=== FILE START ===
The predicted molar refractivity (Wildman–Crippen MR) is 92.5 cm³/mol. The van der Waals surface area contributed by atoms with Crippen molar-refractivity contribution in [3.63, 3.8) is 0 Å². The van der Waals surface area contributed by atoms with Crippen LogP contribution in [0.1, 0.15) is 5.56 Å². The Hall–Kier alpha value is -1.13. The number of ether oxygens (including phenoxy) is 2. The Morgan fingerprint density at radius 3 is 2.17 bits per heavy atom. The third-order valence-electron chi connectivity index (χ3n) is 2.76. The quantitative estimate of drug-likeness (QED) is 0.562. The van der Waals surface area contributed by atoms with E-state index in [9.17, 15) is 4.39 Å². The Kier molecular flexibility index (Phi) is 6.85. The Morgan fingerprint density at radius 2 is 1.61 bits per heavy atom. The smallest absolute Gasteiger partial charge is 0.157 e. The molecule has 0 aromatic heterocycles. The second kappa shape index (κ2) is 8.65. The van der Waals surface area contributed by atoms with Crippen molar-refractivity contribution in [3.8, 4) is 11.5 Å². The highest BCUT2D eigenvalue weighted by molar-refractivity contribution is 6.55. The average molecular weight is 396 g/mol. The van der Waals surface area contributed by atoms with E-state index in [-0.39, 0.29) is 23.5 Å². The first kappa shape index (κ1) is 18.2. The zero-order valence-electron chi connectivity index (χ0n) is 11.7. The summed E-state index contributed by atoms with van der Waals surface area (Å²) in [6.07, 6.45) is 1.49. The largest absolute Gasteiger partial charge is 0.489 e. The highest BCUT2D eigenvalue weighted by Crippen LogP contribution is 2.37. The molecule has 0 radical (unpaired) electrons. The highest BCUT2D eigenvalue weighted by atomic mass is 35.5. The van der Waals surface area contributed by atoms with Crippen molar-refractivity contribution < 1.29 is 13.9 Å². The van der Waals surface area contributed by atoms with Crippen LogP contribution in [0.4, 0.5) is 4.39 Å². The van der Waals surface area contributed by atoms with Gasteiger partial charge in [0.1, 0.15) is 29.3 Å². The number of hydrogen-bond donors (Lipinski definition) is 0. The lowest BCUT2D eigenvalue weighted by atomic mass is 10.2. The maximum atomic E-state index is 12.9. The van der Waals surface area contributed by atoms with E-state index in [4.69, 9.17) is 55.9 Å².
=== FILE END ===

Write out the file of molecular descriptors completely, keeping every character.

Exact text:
The predicted molar refractivity (Wildman–Crippen MR) is 92.5 cm³/mol. The van der Waals surface area contributed by atoms with Crippen molar-refractivity contribution in [3.63, 3.8) is 0 Å². The van der Waals surface area contributed by atoms with Crippen LogP contribution in [0.1, 0.15) is 5.56 Å². The Hall–Kier alpha value is -1.13. The number of ether oxygens (including phenoxy) is 2. The Morgan fingerprint density at radius 3 is 2.17 bits per heavy atom. The third-order valence-electron chi connectivity index (χ3n) is 2.76. The quantitative estimate of drug-likeness (QED) is 0.562. The van der Waals surface area contributed by atoms with E-state index in [9.17, 15) is 4.39 Å². The Kier molecular flexibility index (Phi) is 6.85. The Morgan fingerprint density at radius 2 is 1.61 bits per heavy atom. The smallest absolute Gasteiger partial charge is 0.157 e. The molecule has 0 aromatic heterocycles. The second kappa shape index (κ2) is 8.65. The van der Waals surface area contributed by atoms with Crippen molar-refractivity contribution in [3.8, 4) is 11.5 Å². The highest BCUT2D eigenvalue weighted by molar-refractivity contribution is 6.55. The average molecular weight is 396 g/mol. The van der Waals surface area contributed by atoms with E-state index in [-0.39, 0.29) is 23.5 Å². The first kappa shape index (κ1) is 18.2. The zero-order valence-electron chi connectivity index (χ0n) is 11.7. The summed E-state index contributed by atoms with van der Waals surface area (Å²) in [6.07, 6.45) is 1.49. The largest absolute Gasteiger partial charge is 0.489 e. The highest BCUT2D eigenvalue weighted by Crippen LogP contribution is 2.37. The molecule has 0 radical (unpaired) electrons. The highest BCUT2D eigenvalue weighted by atomic mass is 35.5. The van der Waals surface area contributed by atoms with Crippen molar-refractivity contribution < 1.29 is 13.9 Å². The van der Waals surface area contributed by atoms with Crippen LogP contribution in [0.4, 0.5) is 4.39 Å². The van der Waals surface area contributed by atoms with Gasteiger partial charge in [0.1, 0.15) is 29.3 Å². The number of hydrogen-bond donors (Lipinski definition) is 0. The lowest BCUT2D eigenvalue weighted by atomic mass is 10.2. The maximum atomic E-state index is 12.9. The van der Waals surface area contributed by atoms with E-state index in [4.69, 9.17) is 55.9 Å².